Business process management: Build and run automated processes in collaboration with existing applications and human workers.

Robotic Process Automation (RPA): Reliably and efficiently automate repetitive, manual tasks across the enterprise, including through web interfaces and business apps.

Artificial intelligence and machine learning: Understand, classify and extract data including voice, text, chat and images. AI allows you to automatically recognise people and documents, and understand the content and context of communications to make more insightful business decisions.

Digital workforce management: Govern a growing digital workforce, including software robots that improve security, compliance, scalability and auditability, as well as a hybrid human-digital workforce to reduce process fragmentation and risk. According to Forrester, 35 percent of business leaders reported mitigating disruption to automated processes (due to changes in the underlying systems that automation interacts with) as an immediate need.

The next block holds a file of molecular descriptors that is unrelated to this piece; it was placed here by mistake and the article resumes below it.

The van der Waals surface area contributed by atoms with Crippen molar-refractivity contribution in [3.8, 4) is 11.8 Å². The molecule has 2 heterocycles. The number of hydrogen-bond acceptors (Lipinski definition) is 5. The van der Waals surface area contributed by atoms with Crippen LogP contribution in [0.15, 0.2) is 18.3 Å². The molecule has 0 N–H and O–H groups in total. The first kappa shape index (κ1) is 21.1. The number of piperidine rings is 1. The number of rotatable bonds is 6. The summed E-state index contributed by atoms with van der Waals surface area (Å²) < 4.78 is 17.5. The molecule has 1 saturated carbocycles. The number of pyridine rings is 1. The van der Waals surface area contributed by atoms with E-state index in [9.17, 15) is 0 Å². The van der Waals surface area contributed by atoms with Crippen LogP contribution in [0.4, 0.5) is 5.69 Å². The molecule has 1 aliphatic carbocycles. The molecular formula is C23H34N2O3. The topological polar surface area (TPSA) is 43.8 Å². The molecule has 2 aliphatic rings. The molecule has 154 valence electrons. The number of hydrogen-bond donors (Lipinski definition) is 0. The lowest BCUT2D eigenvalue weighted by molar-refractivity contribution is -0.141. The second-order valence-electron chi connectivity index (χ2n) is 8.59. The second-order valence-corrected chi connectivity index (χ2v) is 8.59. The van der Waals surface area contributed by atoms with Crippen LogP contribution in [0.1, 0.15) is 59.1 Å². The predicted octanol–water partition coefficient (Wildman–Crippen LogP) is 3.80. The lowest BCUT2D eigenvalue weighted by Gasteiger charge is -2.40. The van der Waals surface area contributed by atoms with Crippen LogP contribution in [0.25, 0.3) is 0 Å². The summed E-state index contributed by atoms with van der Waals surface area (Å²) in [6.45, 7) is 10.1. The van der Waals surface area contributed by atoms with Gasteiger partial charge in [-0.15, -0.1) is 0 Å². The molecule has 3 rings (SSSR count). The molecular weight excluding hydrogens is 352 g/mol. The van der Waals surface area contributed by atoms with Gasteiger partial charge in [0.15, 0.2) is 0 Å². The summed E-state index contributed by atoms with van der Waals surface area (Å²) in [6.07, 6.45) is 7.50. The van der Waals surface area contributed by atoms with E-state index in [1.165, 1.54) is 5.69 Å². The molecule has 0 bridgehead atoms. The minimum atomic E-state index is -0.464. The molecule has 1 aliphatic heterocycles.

Advanced analytics: Measure the impact of intelligent automation across the enterprise and calculate ROI. Improved visibility, process intelligence and insight into customers, employees and business partners help organisations adapt to changing market conditions and customer expectations.

The case for a single-vendor approach

Choosing to work with a single vendor is considered the ideal approach to automation. In fact, 99 percent of Forrester study decision-makers expressed the belief that there’d be considerable value in having a single automation vendor and platform (47 percent very valuable, 20 percent extremely valuable, 32 percent valuable).